Anil Seth Twitter
Finally made substantial progress with Philip Goff’s recent offering on the subject of consciousness, and as someone equally intrigued by the advancements of science and their implications for both neuroscience and the efforts to develop a science of consciousness, I must admit that I find myself in agreement with many of Goff’s assertions, even though I’m not quite completely convinced by all of his arguments. His review of the variety of approaches to understanding the nature of human consciousness and his fairly even-handed treatment of views which differ from his own is especially encouraging, since this approach is less evident in other treatments of the subject.
Justus Sustermans Uffizi Gallery, Florence
One of the most interesting general starting points in Goff’s approach is when he pointed out Galileo’s idea to separate our subjective experience of objects from the objects themselves: “Just as beauty exists only in the eye of the beholder, so colors, smells, tastes, and sounds exist only in the conscious soul of a human being as she experiences the world. In other words, Galileo transformed the sensory qualities from features of things in the world—such as lemons—into forms of consciousness in the souls of human beings.”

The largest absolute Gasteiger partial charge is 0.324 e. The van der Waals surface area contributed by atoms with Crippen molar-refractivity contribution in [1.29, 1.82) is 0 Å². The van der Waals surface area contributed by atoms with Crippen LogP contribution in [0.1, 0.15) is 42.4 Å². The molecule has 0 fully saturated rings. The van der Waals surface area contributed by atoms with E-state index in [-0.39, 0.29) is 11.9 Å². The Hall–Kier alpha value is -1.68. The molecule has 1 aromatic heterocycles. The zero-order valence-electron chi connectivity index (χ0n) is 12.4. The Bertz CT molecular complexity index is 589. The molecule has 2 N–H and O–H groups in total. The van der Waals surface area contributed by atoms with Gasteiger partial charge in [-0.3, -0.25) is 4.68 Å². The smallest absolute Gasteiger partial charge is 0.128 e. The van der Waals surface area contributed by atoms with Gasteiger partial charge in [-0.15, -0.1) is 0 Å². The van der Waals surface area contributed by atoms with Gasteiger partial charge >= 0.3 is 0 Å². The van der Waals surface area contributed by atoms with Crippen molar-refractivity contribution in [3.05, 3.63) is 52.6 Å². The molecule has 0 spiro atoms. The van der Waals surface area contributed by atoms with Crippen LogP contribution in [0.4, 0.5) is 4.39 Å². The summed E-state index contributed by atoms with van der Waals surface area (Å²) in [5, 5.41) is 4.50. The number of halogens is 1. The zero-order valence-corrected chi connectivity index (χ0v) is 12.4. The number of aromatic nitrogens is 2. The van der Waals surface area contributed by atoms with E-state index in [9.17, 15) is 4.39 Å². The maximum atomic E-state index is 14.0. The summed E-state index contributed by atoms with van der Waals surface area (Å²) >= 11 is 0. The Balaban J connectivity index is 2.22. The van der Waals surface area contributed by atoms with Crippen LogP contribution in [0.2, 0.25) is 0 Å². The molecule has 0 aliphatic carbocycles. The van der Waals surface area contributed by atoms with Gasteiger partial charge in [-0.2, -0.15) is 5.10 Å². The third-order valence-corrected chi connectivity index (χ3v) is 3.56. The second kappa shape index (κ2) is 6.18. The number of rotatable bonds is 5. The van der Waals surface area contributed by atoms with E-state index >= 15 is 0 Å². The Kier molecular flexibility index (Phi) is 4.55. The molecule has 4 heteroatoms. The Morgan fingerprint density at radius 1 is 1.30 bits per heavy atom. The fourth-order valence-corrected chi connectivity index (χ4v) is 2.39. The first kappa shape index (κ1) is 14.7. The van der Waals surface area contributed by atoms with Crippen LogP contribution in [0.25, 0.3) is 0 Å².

This “error” led to the scientific revolution where mathematics could describe the phenomenal world like never before. Galileo also was able to deduce through reasoning alone that objects, no matter how much they weigh, fall at the same rate, by revealing the contradiction in the idea that heavier objects fall faster than lighter objects. Goff takes great pains to point out the value of philosophy in this way:
“It is sometimes claimed that the scientific revolution, and the great progress which followed it, have rendered philosophy impotent as a tool for understanding the natural world. And yet the father of the scientific revolution is in fact the great vindicator of the philosophical method. Galileo is one of the few philosophers to have produced a philosophical argument which nobody has ever disputed; and with this argument he transformed our understanding of the physical world.”